Newly created V&E department at WSU to welcome first chair, viticulture professor Jean Dodson Peterson


This fall, the new Washington State University Department of Viticulture and Enology will welcome its first chair, associate professor of viticulture Jean Dodson Peterson.

Jean Dodson Peterson

The new V&E department was approved earlier this year, building on a bachelor’s degree program established in 2020. The department is based at the university’s Tri-Cities campus at the Ste. Michelle Wine Estates WSU Wine Science Center. Dodson Peterson will take on the leadership role from wine scientist Thomas Henick-Kling, who served as program director since 2009, according to a news release from the university.

“I’m excited for the new department to have such a vibrant and enthusiastic leader,” said Sandra Haynes, WSU Tri-Cities chancellor, in a statement. “Given our proximity to the Washington wine industry in the mid-Columbia region, we value our relationships with winemakers and grape growers. Dr. Dodson Peterson’s focus on student success, experience with the wine industry and in higher education, and openness to innovation will be great benefits to our campus and the future of the industry.”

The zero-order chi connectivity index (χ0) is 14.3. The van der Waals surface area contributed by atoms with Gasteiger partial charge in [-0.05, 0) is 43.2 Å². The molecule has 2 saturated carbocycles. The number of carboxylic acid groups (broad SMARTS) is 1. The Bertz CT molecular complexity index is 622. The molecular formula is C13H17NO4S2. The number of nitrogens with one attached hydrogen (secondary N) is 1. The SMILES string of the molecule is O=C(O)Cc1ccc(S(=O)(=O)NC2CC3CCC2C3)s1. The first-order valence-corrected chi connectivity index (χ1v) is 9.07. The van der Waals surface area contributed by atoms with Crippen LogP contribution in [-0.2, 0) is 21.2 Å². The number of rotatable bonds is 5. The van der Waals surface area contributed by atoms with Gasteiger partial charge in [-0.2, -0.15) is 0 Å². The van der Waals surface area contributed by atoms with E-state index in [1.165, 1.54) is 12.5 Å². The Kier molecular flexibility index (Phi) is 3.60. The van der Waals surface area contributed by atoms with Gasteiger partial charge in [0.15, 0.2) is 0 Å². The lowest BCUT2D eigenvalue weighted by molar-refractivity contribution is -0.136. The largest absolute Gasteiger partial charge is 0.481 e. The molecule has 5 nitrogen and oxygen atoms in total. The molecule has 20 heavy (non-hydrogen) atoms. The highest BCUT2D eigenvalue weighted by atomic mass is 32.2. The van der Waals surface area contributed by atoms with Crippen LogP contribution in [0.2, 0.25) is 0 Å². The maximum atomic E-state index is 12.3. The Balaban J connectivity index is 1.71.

Dodson Peterson will join WSU from California Polytechnic State University, where she has worked on the development of the undergraduate curriculum. She earned her doctorate in horticulture from the University of California, Davis and her research focuses on rootstock-scion interactions in grapevines.

At WSU, she is looking forward to introducing more undergraduates to the opportunities in wine science and working with the faculty to set the new department up for success, according to the news release.

“I had no idea this major existed when I went to college,” Dodson Peterson said in a statement. “It isn’t an area of study that most 18- or 19-year-olds are aware of. We must open their eyes to the opportunities that exist in this profession.”

This students-first approach caught the attention of the hiring committee, said grower Dick Boushey, a member of the committee.

“Research is important, but you have to be a place where students want to come,” he said in a statement. “Jean has the skills to do that. I’m as excited about this hire as anything the WSU wine program has done, and I’ve been working with this program since the 1980s.”

by Kate Prengaman



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